When new guitarist rewrites old guitarist's parts, who owns what?
October 17, 2013 7:28 AM   Subscribe

A founding member of my 5 piece band was kicked out this summer, and we are going to rewrite 80% of his parts when we rerecord. We didn't like the old guitar parts and helped him write some of them, which is the main reason we wanted to part ways. He is now asking for equal ownership of the composition of songs originating from his tenure, and claiming that it is industry standard for the new guitarist who contributes new guitar compositions to get nothing. This seems very bizarre to me, but is he right? We all own an equal share of publishing and masters on songs that are already released.
posted by qzar to Sports, Hobbies, & Recreation (15 answers total)
 
(I'm not a copyright lawyer, just a layman who does occasionally deal with songwriting rights.)

So, funny thing about songwriting rights holding. The only parties who participate in rights holding on a composition are the songwriters. Think about Lennon/McCartney or Jagger/Richards. Although they may have agreements within the bands about how the income derived from the copyrights is distributed, from a pure rights holding standpoint, the other band members don't own the compositions and don't participate in songwriting royalties, regardless of their contributions to the recorded arrangements.

Did you copyright your compositions? Are they registered with your PRO? What was the split? This is the only question that matters.

Looking at your previous band question, it sounds like you guys operated in sort of a one-for-all situation, meaning that you probably consider that you all made equal contributions to the songwriting process. If the old guitarist is assumed to have participated in the songwriting, then he owns a portion of it (probably 20% unless there was an explicit prior agreement).

Let's be completely honest--most bands don't really need to worry about the royalty or licensing income derived from their compositions. But if you didn't sort it out before he left the band, and the numbers get big enough, you can be certain he can make a case for his input.

(In any case, the new guitarist owns nothing unless the songs are changed so substantially as to be entirely new compositions... which is unlikely.)
posted by uncleozzy at 8:09 AM on October 17, 2013 [1 favorite]


Yeah, this is a legal question. It belongs in the Law & Government section, for the limited purpose of some seeking some general information on these types of disputes. Without more information, it may be down to a close analysis of the facts, which calls for personalized legal counsel.
posted by snuffleupagus at 8:12 AM on October 17, 2013 [4 favorites]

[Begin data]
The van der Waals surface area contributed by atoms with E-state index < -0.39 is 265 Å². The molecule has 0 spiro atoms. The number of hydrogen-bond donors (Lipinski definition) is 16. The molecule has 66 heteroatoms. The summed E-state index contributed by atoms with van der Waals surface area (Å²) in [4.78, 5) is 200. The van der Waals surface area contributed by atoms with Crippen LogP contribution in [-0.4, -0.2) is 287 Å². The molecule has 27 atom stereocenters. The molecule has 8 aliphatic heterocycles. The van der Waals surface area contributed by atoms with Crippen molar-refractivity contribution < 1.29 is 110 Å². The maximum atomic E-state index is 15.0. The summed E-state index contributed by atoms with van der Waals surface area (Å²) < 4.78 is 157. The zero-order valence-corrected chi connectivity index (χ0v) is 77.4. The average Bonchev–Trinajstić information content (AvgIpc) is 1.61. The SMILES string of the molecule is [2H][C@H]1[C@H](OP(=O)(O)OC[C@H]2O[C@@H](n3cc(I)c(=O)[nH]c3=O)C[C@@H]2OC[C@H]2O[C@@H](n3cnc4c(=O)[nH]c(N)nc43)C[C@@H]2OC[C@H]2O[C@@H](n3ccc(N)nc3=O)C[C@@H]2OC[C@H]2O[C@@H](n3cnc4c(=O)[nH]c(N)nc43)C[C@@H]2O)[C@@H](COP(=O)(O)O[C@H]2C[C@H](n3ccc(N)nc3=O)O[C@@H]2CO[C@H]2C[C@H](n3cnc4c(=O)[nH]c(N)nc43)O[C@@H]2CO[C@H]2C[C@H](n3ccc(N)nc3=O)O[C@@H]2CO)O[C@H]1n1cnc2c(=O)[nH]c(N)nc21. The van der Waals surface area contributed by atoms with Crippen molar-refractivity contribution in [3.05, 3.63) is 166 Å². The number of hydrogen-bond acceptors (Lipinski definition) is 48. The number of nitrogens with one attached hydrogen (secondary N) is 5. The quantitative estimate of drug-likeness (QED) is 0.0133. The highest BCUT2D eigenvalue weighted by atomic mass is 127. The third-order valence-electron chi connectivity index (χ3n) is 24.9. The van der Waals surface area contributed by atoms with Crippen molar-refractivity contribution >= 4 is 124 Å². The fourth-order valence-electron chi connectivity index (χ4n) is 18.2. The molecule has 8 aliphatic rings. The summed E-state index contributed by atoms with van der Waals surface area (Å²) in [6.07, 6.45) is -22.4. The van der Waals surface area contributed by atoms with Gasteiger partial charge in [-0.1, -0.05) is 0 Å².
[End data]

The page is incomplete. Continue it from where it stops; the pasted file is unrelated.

and we are going to rewrite 80% of his parts when we rerecord.

You are making what copyright attorneys call a "derivative work". (This is no comment on the music itself.) The Wikipedia page gives you a pretty good explanation.

In short the creator of a derivative work - which must show some originality - has the right to the copyright. The former guitarist still has a right and interest in his original copyright - which it seems by mutual friendly agreement you give him credit - so he has a finger in your pie, but it is YOUR PIE.
posted by three blind mice at 8:17 AM on October 17, 2013


Just because he may have contributed to the creation of a few guitar riffs here and there doesn't mean he can claim authorship of those songs. And if your group is completely reconfiguring those riffs for a new guitarist, the new part couldn't even be considered a derivative work. It's hard to imagine how he could make a legal argument that the "final composition" form of the songs meaningfully included his authorship contributions. Even if your group continued to use guitar riffs that he had developed entirely on his own, unless he came up with the harmonic structure behind those riffs and unless those riffs were really the signature element that made those songs succeed, I don't see how he could win an argument in his favor. Presumably we're not talking about something like Keith Richard's lead-in to Gimme Shelter or the signature chords of Start Me Up, to make a few obvious examples of a guitarist's actual compositional contributions.

More to the point, what's he going to do? Sue you? For all that money you're going to be making off of these songs? With all that money he has to pay his lawyers? Just say "no" and let that be that.
posted by slkinsey at 8:38 AM on October 17, 2013 [1 favorite]